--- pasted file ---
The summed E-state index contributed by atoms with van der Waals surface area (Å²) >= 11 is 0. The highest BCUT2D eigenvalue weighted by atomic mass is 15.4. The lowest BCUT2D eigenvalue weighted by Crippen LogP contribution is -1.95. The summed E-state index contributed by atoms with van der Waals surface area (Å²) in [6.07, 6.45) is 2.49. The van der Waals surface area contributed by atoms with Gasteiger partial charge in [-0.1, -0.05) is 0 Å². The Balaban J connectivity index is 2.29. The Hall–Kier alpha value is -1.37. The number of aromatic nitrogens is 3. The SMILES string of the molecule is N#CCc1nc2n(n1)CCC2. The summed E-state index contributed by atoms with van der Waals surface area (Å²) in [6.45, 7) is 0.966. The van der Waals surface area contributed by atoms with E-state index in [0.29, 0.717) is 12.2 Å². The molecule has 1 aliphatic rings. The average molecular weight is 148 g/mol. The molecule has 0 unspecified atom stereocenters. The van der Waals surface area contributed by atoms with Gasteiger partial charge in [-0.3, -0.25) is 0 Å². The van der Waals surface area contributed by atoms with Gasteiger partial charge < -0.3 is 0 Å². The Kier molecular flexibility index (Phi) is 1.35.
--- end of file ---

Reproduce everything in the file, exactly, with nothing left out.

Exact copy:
The summed E-state index contributed by atoms with van der Waals surface area (Å²) >= 11 is 0. The highest BCUT2D eigenvalue weighted by atomic mass is 15.4. The lowest BCUT2D eigenvalue weighted by Crippen LogP contribution is -1.95. The summed E-state index contributed by atoms with van der Waals surface area (Å²) in [6.07, 6.45) is 2.49. The van der Waals surface area contributed by atoms with Gasteiger partial charge in [-0.1, -0.05) is 0 Å². The Balaban J connectivity index is 2.29. The Hall–Kier alpha value is -1.37. The number of aromatic nitrogens is 3. The SMILES string of the molecule is N#CCc1nc2n(n1)CCC2. The summed E-state index contributed by atoms with van der Waals surface area (Å²) in [6.45, 7) is 0.966. The van der Waals surface area contributed by atoms with E-state index in [0.29, 0.717) is 12.2 Å². The molecule has 1 aliphatic rings. The average molecular weight is 148 g/mol. The molecule has 0 unspecified atom stereocenters. The van der Waals surface area contributed by atoms with Gasteiger partial charge in [-0.3, -0.25) is 0 Å². The van der Waals surface area contributed by atoms with Gasteiger partial charge < -0.3 is 0 Å². The Kier molecular flexibility index (Phi) is 1.35.